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    Breathtaking contemporary home in the sky

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    Architect David Hotson has designed a tubular steel slide plummets through four storeys inside a penthouse apartment in New York.  The apartment occupies the uppermost stories of a late nineteenth century tower in lower Manhattan.  The slide starts at the very top of the apartment – an attic room surrounded by glass – and is slotted into a circular hole so residents can safely climb inside and start their descent. It’s made from polished stainless steel, giving it a mirrored surface.  After winding around a column and through a window, the slide comes to a brief stop on the next floor down.

    Residents can either get out and access the rooms on this floor,or clamber back inside and spiral down through three more floors. At the end of the slide, the stainless steel surface fans out to create a rectangular funhouse mirror at the edge of the living room. If they don’t fancy using the slide, residents can always walk down through a faceted stairwell. This is a complex interior with a number of dramatic elements, Hotson explained.The four-storey stairwell twists up through the centre of the apartment while the four-storey-slide provides a quick trip back down. The architect collaborated with interior designer Ghislaine Viñas, who added all of the furniture and artworks throughout the apartment.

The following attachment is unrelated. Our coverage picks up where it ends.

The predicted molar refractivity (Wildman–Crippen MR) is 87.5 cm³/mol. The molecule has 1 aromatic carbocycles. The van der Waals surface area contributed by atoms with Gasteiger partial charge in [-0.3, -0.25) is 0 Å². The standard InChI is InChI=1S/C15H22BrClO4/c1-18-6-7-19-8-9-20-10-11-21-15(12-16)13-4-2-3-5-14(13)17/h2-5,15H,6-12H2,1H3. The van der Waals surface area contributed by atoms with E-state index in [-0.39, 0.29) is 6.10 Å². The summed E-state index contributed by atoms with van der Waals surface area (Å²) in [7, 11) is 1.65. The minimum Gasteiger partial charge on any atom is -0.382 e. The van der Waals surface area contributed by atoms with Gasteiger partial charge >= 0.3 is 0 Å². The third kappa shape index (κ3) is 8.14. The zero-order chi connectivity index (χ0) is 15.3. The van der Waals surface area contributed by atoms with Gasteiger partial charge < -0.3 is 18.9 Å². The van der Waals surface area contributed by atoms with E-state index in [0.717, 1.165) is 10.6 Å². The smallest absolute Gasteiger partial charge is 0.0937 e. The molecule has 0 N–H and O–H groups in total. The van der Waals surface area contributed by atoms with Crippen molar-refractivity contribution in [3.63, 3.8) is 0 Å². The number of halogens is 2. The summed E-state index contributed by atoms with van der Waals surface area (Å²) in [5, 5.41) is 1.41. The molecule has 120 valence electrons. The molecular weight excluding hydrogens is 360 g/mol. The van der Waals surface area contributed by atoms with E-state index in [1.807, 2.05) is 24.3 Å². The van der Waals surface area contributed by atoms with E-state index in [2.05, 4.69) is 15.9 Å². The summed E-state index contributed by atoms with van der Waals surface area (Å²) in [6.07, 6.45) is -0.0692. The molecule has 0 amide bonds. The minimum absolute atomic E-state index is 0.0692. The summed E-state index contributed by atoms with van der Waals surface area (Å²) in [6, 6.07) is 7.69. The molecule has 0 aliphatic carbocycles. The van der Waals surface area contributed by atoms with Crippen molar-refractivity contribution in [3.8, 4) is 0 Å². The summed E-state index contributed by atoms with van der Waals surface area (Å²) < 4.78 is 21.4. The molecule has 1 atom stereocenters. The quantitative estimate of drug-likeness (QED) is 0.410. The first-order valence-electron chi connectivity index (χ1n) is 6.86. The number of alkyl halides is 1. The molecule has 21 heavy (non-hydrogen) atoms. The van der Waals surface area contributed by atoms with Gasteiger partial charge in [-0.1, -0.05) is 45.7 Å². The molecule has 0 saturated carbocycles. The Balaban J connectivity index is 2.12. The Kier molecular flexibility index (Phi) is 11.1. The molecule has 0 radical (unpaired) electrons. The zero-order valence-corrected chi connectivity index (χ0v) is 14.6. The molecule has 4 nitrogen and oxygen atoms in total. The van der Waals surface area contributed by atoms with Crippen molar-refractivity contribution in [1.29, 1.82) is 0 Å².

The riveted steel columns of the building cut up through some of the spaces while others feature arched windows that line up with the original facades. The residence features a four-story high entry hall spanned by structural glass bridges and illuminated by ingenious skylights borrowing light from upper level rooms, a fifty-foot tall living room ascended by climbing holds anchored to the central column, and a mirror-polished stainless steel slide that coils down through rooms and over stairways before it flares out to form a distorted wall at one end of the entry gallery. Residents can view the iconic buildings and bridges of the surrounding cityscape at a range of scales from the dramatic skylight in the private elevator vestibule. The historic riveted steel structure have steep hipped roof, chimneys and projecting dormer windows- creating the startling impression of a magical house suspended midway in the vertical cityscape of Lower Manhattan.

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